“If you keep cracking your knuckles, you’re going to get arthritis.” You’ve likely heard that cautionary phrase before, but wondered if it was really true. The short answer is no, it’s not. Studies have shown that cracking your knuckles doesn’t actually cause arthritis, but there are other factors that do.
What Happens When You Crack Your Knuckles
When you crack your knuckles, gas bubbles in the joint fluid burst and space is increased between your finger joints. It takes a little while for gas bubbles to reform in your joint, providing relief. It’s also why you can’t crack the same knuckle repeatedly.
How A Doctor Cracked the Myth
Like many people who enjoy cracking their knuckles, Dr. Donald Unger was told by his mother, aunts, and even his mother-in-law that it would give him arthritis in his fingers. So, Unger decided to take matters into his own hands—literally. For 50 years, he cracked the knuckles in his left hand at least twice a day while he rarely cracked those on his right.
After 5 decades, he found that not only did he not have arthritis in either of his hands, but also there were no noticeable differences between them. He concluded, “There is no apparent relationship between knuckle cracking and the subsequent development of arthritis of the fingers.”
What Does Cause Arthritis?
While the term “arthritis” is used to describe more than 100 different joint conditions, osteoarthritis is the most common form. It develops when joint cartilage is broken down from repeated wear and tear. The second most common form is rheumatoid arthritis, which is when the immune system attacks the joint and causes it to become inflamed.
Risk Factors for Arthritis
While you can safely crack your knuckles, there are a handful of things that actually do influence the development of arthritis.
- Family History: If your parents or siblings have arthritis, it may be passed onto you hereditarily.
- Jobs with Repeated Stress on Joints: Your joints can incur wear and tear through repeated actions like lifting heavy items, squatting, reaching, or climbing stairs. Jobs that are most likely to lead to arthritis are:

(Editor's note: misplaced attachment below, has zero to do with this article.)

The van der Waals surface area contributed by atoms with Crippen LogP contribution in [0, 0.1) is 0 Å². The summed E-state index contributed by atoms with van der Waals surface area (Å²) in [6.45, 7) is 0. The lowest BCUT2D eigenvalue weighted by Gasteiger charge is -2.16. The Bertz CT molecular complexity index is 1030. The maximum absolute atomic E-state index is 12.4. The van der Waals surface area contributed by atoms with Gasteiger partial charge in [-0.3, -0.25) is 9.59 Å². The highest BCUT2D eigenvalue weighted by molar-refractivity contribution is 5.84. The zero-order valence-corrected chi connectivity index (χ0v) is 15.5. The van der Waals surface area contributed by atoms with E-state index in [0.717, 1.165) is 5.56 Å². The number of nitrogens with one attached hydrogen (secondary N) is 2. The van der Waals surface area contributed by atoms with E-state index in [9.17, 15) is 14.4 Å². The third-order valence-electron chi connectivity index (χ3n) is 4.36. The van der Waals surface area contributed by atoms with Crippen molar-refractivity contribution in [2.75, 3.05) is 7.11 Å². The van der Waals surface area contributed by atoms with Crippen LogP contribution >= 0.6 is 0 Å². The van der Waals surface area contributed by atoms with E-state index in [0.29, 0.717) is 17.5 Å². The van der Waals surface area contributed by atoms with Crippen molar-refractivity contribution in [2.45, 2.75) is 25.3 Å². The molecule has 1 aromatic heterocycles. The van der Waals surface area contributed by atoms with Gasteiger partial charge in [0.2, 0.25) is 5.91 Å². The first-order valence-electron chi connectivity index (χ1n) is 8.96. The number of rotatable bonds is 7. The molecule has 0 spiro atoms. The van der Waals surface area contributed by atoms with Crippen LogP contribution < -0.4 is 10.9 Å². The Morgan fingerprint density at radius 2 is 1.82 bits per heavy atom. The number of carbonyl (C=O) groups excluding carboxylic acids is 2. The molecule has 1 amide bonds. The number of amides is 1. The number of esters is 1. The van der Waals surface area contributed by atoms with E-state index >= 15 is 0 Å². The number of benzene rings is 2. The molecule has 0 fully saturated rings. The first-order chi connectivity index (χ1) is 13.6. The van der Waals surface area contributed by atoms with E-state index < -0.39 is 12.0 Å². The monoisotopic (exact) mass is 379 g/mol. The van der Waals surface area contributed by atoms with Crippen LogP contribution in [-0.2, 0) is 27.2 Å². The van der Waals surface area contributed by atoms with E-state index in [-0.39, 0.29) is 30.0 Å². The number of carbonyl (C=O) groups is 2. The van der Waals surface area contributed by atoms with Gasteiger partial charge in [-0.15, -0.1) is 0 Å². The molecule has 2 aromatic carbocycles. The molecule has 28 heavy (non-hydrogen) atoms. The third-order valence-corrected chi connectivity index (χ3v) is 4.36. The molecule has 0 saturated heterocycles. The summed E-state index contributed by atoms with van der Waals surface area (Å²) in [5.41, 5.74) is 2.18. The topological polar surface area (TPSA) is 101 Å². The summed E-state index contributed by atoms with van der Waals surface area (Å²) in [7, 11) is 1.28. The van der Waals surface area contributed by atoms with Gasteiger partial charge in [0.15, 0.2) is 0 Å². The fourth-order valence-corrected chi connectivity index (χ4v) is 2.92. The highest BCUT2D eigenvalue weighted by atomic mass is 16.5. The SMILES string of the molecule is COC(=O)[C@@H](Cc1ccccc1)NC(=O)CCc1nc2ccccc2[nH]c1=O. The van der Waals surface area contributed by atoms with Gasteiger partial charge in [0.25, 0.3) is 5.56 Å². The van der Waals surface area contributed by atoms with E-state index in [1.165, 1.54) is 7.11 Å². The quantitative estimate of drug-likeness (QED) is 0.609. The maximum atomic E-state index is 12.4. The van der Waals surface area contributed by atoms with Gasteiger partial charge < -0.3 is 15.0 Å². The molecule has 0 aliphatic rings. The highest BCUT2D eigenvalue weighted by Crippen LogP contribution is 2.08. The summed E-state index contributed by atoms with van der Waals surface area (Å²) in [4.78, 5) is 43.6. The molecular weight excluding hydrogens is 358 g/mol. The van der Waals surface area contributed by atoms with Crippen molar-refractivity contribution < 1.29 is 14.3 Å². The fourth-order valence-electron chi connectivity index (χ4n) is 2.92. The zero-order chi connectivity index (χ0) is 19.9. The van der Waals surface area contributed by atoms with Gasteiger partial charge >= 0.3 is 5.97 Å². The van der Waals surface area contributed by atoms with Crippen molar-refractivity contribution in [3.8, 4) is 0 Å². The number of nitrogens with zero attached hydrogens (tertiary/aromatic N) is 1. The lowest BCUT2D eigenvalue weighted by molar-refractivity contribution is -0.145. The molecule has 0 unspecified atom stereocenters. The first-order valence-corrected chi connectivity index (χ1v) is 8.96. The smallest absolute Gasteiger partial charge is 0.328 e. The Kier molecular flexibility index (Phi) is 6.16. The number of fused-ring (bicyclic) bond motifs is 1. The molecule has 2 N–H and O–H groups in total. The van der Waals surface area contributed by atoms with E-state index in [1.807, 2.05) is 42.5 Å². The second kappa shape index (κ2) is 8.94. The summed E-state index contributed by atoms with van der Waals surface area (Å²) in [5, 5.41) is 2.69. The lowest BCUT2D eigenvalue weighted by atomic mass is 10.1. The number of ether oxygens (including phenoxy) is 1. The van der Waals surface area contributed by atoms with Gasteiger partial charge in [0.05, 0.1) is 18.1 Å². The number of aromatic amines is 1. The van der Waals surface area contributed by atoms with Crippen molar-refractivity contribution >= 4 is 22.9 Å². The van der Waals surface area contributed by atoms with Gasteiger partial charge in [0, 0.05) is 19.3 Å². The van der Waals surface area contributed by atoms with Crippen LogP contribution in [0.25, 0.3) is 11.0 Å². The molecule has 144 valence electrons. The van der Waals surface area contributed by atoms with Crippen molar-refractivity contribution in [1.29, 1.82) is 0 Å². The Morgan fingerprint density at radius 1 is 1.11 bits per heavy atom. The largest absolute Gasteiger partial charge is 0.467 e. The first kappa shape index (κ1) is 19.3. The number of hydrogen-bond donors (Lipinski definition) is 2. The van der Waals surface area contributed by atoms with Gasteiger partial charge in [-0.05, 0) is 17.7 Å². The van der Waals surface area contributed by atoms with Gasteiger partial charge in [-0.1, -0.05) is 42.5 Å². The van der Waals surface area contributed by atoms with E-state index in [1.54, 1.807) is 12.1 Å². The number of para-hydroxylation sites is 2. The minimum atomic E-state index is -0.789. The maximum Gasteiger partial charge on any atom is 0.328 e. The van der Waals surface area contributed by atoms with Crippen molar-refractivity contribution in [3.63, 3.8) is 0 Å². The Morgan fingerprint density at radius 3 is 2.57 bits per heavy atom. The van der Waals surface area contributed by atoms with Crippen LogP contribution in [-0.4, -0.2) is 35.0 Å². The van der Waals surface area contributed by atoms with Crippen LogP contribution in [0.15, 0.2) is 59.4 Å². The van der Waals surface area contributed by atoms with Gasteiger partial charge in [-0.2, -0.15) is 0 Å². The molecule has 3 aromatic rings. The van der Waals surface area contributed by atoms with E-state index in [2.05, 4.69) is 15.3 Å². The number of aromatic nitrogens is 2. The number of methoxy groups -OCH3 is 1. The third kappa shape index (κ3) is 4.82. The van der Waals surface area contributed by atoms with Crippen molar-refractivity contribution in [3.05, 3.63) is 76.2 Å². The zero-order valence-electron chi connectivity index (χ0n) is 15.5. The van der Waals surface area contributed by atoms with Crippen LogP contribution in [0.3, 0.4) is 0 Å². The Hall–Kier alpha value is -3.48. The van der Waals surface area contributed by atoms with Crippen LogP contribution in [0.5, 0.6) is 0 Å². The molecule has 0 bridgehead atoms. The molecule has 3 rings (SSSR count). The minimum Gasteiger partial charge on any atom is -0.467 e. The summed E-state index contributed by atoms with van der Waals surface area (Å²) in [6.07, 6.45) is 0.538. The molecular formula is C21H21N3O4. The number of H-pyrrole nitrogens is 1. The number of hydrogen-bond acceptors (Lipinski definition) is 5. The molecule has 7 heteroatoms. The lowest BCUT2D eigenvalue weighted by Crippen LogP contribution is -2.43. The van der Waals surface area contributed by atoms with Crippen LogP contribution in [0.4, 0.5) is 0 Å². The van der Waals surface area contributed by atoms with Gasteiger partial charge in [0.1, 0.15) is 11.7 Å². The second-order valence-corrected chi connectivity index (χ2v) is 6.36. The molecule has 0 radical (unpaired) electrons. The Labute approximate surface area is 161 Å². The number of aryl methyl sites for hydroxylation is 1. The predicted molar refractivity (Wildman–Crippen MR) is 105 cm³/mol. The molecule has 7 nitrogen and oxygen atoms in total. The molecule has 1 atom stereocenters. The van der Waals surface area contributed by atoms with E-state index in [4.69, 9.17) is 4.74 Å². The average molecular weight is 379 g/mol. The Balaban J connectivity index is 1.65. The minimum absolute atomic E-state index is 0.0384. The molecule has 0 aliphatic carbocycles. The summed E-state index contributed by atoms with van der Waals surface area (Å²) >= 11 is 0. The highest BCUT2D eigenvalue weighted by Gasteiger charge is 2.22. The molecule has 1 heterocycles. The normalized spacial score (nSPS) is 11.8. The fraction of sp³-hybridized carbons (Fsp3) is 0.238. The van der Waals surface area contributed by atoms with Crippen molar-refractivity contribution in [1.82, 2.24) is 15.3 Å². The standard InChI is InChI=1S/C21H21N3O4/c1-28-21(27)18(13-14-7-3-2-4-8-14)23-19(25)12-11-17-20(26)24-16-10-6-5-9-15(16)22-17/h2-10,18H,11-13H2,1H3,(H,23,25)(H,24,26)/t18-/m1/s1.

- Floor Laying
- Metal Working
- Playing Sports: Not only does playing sports put stress on the joints, it increases the chances of injuries. People who have sports-related joint injuries are more likely to develop arthritis later in life.
- Gender: While women are more likely to develop rheumatoid arthritis, men are more likely to develop gout.
- Obesity: When the body is holding extra weight, it can be very hard on the joints, especially the knees, hips, and spine. What’s more, being only 10 pounds overweight can increase the force on your knees by 30 to 60 pounds with every step you take.
How to Support Your Joints
Although you can’t change some factors like gender and genetics, there are ways to support your joints that can help lower your risks.
- Manage Your Weight: Watching your weight can help prevent the joints from feeling more stress than they’re meant to. Manage your weight by following a balanced diet and regularly enjoying low-impact exercises.
- Eat Fatty Fish: Fish like salmon and mackerel are great sources of omega-3 fatty acids and have been known to help support normal inflammation responses in the body. The USDA recommends eating two servings of 3.5 ounces of fatty fish each week.
- Avoid Sports Injuries: Warming up before playing sports and using protective equipment like knee pads and wrist guards can help decrease your risk of injuries.
- Work Ergonomically: Keeping your back, legs, and arms supported while you are working can help discourage strains and uncomfortable feelings.
- Nourish Your Joints: Smarter Joint Food is formulated with whole collagen, MSM, turmeric, CMO, bromelain, vitamin C, and lipase to help support ongoing joint health and wellness.* These 7 ingredients were chosen specifically to help support normal inflammation responses, collagen, and lubrication.*
- Mirsky, Steve. “Crack Research: Good news about knuckle cracking.” Scientific American. 2009.
- Shmerling, Robert MD. “Knuckle cracking: Annoying and harmful, or just annoying?” Harvard Health Publishing. 2020.
- Mayo Clinic. “Arthritis.” 2021.
- Watson, Stephanie. “Arthritis Prevention: What Can You Do?” Healthline. 2021.